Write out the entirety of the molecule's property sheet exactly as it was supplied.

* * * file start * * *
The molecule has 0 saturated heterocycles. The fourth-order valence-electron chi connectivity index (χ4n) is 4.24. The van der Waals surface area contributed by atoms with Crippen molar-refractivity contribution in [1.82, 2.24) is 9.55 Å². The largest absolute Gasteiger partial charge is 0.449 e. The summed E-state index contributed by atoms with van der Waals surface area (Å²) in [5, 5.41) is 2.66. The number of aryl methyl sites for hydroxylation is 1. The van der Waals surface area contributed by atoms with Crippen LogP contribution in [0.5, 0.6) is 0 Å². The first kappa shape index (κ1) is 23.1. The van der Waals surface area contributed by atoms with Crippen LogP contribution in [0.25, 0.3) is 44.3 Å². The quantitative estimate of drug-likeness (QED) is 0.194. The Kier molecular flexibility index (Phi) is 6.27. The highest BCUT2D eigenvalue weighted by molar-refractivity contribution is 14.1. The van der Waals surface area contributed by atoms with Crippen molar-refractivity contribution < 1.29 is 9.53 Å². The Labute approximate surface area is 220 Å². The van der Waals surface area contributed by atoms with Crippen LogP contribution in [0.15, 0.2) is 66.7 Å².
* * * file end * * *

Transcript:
The molecule has 0 saturated heterocycles. The fourth-order valence-electron chi connectivity index (χ4n) is 4.24. The van der Waals surface area contributed by atoms with Crippen molar-refractivity contribution in [1.82, 2.24) is 9.55 Å². The largest absolute Gasteiger partial charge is 0.449 e. The summed E-state index contributed by atoms with van der Waals surface area (Å²) in [5, 5.41) is 2.66. The number of aryl methyl sites for hydroxylation is 1. The van der Waals surface area contributed by atoms with Crippen LogP contribution in [0.5, 0.6) is 0 Å². The first kappa shape index (κ1) is 23.1. The van der Waals surface area contributed by atoms with Crippen LogP contribution in [0.25, 0.3) is 44.3 Å². The quantitative estimate of drug-likeness (QED) is 0.194. The Kier molecular flexibility index (Phi) is 6.27. The highest BCUT2D eigenvalue weighted by molar-refractivity contribution is 14.1. The van der Waals surface area contributed by atoms with Crippen molar-refractivity contribution < 1.29 is 9.53 Å². The Labute approximate surface area is 220 Å². The van der Waals surface area contributed by atoms with Crippen LogP contribution in [0.15, 0.2) is 66.7 Å².